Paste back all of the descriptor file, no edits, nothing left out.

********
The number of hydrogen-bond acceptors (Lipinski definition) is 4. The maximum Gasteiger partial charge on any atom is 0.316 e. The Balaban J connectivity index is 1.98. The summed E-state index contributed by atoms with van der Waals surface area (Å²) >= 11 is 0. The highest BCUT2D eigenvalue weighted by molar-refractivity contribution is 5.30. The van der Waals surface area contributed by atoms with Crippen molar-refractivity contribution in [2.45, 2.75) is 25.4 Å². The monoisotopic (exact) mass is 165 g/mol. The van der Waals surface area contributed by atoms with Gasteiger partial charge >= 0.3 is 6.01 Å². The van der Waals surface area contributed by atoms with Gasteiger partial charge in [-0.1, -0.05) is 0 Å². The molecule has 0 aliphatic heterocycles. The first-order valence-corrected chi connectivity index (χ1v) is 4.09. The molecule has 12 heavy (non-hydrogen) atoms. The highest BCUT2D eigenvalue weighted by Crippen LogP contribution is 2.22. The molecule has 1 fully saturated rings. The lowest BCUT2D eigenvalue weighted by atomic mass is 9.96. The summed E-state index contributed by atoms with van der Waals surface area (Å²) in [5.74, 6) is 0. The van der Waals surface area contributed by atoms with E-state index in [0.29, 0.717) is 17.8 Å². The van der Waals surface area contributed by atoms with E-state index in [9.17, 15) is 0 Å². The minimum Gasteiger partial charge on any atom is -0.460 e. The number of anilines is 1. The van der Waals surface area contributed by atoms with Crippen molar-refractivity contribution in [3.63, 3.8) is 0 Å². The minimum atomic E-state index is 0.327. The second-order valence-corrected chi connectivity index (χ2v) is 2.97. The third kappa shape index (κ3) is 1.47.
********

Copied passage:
The number of hydrogen-bond acceptors (Lipinski definition) is 4. The maximum Gasteiger partial charge on any atom is 0.316 e. The Balaban J connectivity index is 1.98. The summed E-state index contributed by atoms with van der Waals surface area (Å²) >= 11 is 0. The highest BCUT2D eigenvalue weighted by molar-refractivity contribution is 5.30. The van der Waals surface area contributed by atoms with Crippen molar-refractivity contribution in [2.45, 2.75) is 25.4 Å². The monoisotopic (exact) mass is 165 g/mol. The van der Waals surface area contributed by atoms with Gasteiger partial charge >= 0.3 is 6.01 Å². The van der Waals surface area contributed by atoms with Gasteiger partial charge in [-0.1, -0.05) is 0 Å². The molecule has 0 aliphatic heterocycles. The first-order valence-corrected chi connectivity index (χ1v) is 4.09. The molecule has 12 heavy (non-hydrogen) atoms. The highest BCUT2D eigenvalue weighted by Crippen LogP contribution is 2.22. The molecule has 1 fully saturated rings. The lowest BCUT2D eigenvalue weighted by atomic mass is 9.96. The summed E-state index contributed by atoms with van der Waals surface area (Å²) in [5.74, 6) is 0. The van der Waals surface area contributed by atoms with E-state index in [0.29, 0.717) is 17.8 Å². The van der Waals surface area contributed by atoms with E-state index in [9.17, 15) is 0 Å². The minimum Gasteiger partial charge on any atom is -0.460 e. The number of anilines is 1. The van der Waals surface area contributed by atoms with Crippen molar-refractivity contribution in [3.63, 3.8) is 0 Å². The minimum atomic E-state index is 0.327. The second-order valence-corrected chi connectivity index (χ2v) is 2.97. The third kappa shape index (κ3) is 1.47.